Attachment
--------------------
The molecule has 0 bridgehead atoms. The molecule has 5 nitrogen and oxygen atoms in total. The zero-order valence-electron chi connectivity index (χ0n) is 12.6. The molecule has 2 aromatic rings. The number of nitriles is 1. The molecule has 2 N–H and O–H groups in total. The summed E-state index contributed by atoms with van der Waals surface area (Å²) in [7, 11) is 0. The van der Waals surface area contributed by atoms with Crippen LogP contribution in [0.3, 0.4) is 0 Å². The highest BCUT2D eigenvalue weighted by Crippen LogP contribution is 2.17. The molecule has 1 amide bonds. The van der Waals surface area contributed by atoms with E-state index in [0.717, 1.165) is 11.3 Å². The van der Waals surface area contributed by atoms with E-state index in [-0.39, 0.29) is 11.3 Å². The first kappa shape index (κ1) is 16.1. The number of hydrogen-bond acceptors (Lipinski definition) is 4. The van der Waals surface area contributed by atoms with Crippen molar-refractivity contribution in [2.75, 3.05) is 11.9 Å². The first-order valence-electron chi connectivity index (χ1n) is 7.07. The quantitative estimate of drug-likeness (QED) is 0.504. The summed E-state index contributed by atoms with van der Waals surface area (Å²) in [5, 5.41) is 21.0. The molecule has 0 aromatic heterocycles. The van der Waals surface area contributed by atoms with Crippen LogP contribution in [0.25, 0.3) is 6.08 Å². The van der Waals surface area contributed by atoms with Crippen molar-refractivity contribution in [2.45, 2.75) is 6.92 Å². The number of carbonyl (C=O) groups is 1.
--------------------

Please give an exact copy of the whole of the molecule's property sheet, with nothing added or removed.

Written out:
The molecule has 0 bridgehead atoms. The molecule has 5 nitrogen and oxygen atoms in total. The zero-order valence-electron chi connectivity index (χ0n) is 12.6. The molecule has 2 aromatic rings. The number of nitriles is 1. The molecule has 2 N–H and O–H groups in total. The summed E-state index contributed by atoms with van der Waals surface area (Å²) in [7, 11) is 0. The van der Waals surface area contributed by atoms with Crippen LogP contribution in [0.3, 0.4) is 0 Å². The highest BCUT2D eigenvalue weighted by Crippen LogP contribution is 2.17. The molecule has 1 amide bonds. The van der Waals surface area contributed by atoms with E-state index in [0.717, 1.165) is 11.3 Å². The van der Waals surface area contributed by atoms with E-state index in [-0.39, 0.29) is 11.3 Å². The first kappa shape index (κ1) is 16.1. The number of hydrogen-bond acceptors (Lipinski definition) is 4. The van der Waals surface area contributed by atoms with Crippen molar-refractivity contribution in [2.75, 3.05) is 11.9 Å². The first-order valence-electron chi connectivity index (χ1n) is 7.07. The quantitative estimate of drug-likeness (QED) is 0.504. The summed E-state index contributed by atoms with van der Waals surface area (Å²) in [5, 5.41) is 21.0. The molecule has 0 aromatic heterocycles. The van der Waals surface area contributed by atoms with Crippen LogP contribution in [0.25, 0.3) is 6.08 Å². The van der Waals surface area contributed by atoms with Crippen molar-refractivity contribution in [2.45, 2.75) is 6.92 Å². The number of carbonyl (C=O) groups is 1.